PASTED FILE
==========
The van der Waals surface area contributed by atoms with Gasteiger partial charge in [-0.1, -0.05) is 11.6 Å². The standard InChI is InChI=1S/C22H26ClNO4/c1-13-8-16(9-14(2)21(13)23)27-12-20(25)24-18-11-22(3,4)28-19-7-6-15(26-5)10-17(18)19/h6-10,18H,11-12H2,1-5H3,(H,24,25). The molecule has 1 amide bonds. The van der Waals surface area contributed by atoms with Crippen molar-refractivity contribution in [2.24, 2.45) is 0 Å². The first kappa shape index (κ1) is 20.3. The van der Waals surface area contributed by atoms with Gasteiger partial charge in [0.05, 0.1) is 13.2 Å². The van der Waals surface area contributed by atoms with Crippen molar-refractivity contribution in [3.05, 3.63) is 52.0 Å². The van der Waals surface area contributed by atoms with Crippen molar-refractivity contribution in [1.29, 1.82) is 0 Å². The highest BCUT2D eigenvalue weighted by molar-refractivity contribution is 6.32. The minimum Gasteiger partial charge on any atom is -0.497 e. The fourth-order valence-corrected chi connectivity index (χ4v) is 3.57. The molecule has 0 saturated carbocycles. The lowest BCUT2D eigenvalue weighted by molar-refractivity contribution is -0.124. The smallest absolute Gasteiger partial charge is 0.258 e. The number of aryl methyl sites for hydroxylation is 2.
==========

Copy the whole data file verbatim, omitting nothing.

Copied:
The van der Waals surface area contributed by atoms with Gasteiger partial charge in [-0.1, -0.05) is 11.6 Å². The standard InChI is InChI=1S/C22H26ClNO4/c1-13-8-16(9-14(2)21(13)23)27-12-20(25)24-18-11-22(3,4)28-19-7-6-15(26-5)10-17(18)19/h6-10,18H,11-12H2,1-5H3,(H,24,25). The molecule has 1 amide bonds. The van der Waals surface area contributed by atoms with Crippen molar-refractivity contribution in [2.24, 2.45) is 0 Å². The first kappa shape index (κ1) is 20.3. The van der Waals surface area contributed by atoms with Gasteiger partial charge in [0.05, 0.1) is 13.2 Å². The van der Waals surface area contributed by atoms with Crippen molar-refractivity contribution in [3.05, 3.63) is 52.0 Å². The van der Waals surface area contributed by atoms with Crippen molar-refractivity contribution in [1.29, 1.82) is 0 Å². The highest BCUT2D eigenvalue weighted by molar-refractivity contribution is 6.32. The minimum Gasteiger partial charge on any atom is -0.497 e. The fourth-order valence-corrected chi connectivity index (χ4v) is 3.57. The molecule has 0 saturated carbocycles. The lowest BCUT2D eigenvalue weighted by molar-refractivity contribution is -0.124. The smallest absolute Gasteiger partial charge is 0.258 e. The number of aryl methyl sites for hydroxylation is 2.